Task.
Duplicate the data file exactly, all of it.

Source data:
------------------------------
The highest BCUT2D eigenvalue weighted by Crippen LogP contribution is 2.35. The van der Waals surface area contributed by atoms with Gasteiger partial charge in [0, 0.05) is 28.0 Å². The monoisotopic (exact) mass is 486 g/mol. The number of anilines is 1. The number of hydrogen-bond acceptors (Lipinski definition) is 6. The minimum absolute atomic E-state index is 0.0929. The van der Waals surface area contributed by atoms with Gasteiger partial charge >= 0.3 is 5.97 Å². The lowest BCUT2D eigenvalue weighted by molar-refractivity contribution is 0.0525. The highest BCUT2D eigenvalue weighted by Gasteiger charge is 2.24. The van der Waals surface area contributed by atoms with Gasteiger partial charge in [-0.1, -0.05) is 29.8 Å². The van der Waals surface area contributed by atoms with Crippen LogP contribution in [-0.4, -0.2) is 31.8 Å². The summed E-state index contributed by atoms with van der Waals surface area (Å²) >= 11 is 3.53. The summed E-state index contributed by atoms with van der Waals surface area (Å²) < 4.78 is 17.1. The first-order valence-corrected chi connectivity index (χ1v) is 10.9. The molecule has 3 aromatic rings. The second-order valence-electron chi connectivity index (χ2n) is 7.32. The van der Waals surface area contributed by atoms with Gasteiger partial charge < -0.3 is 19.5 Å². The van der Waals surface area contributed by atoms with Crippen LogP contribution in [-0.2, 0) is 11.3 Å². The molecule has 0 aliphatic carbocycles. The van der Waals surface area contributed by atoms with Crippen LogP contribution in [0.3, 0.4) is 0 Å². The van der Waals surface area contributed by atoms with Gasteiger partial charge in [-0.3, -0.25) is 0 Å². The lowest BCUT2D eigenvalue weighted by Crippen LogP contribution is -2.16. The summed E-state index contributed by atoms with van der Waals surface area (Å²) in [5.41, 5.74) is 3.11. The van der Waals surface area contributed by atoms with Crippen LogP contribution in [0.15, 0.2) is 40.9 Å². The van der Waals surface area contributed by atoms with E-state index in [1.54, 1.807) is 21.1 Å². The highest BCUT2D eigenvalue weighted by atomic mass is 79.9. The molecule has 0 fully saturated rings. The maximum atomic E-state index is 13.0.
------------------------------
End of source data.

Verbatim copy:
The highest BCUT2D eigenvalue weighted by Crippen LogP contribution is 2.35. The van der Waals surface area contributed by atoms with Gasteiger partial charge in [0, 0.05) is 28.0 Å². The monoisotopic (exact) mass is 486 g/mol. The number of anilines is 1. The number of hydrogen-bond acceptors (Lipinski definition) is 6. The minimum absolute atomic E-state index is 0.0929. The van der Waals surface area contributed by atoms with Gasteiger partial charge >= 0.3 is 5.97 Å². The lowest BCUT2D eigenvalue weighted by molar-refractivity contribution is 0.0525. The highest BCUT2D eigenvalue weighted by Gasteiger charge is 2.24. The van der Waals surface area contributed by atoms with Gasteiger partial charge in [-0.1, -0.05) is 29.8 Å². The van der Waals surface area contributed by atoms with Crippen LogP contribution in [-0.4, -0.2) is 31.8 Å². The summed E-state index contributed by atoms with van der Waals surface area (Å²) >= 11 is 3.53. The summed E-state index contributed by atoms with van der Waals surface area (Å²) < 4.78 is 17.1. The first-order valence-corrected chi connectivity index (χ1v) is 10.9. The molecule has 3 aromatic rings. The second-order valence-electron chi connectivity index (χ2n) is 7.32. The van der Waals surface area contributed by atoms with Gasteiger partial charge < -0.3 is 19.5 Å². The van der Waals surface area contributed by atoms with Crippen LogP contribution in [-0.2, 0) is 11.3 Å². The molecule has 0 aliphatic carbocycles. The van der Waals surface area contributed by atoms with Crippen LogP contribution in [0.3, 0.4) is 0 Å². The van der Waals surface area contributed by atoms with Gasteiger partial charge in [-0.3, -0.25) is 0 Å². The lowest BCUT2D eigenvalue weighted by Crippen LogP contribution is -2.16. The summed E-state index contributed by atoms with van der Waals surface area (Å²) in [5.41, 5.74) is 3.11. The van der Waals surface area contributed by atoms with Crippen LogP contribution in [0.15, 0.2) is 40.9 Å². The van der Waals surface area contributed by atoms with E-state index in [1.54, 1.807) is 21.1 Å². The highest BCUT2D eigenvalue weighted by atomic mass is 79.9. The molecule has 0 fully saturated rings. The maximum atomic E-state index is 13.0.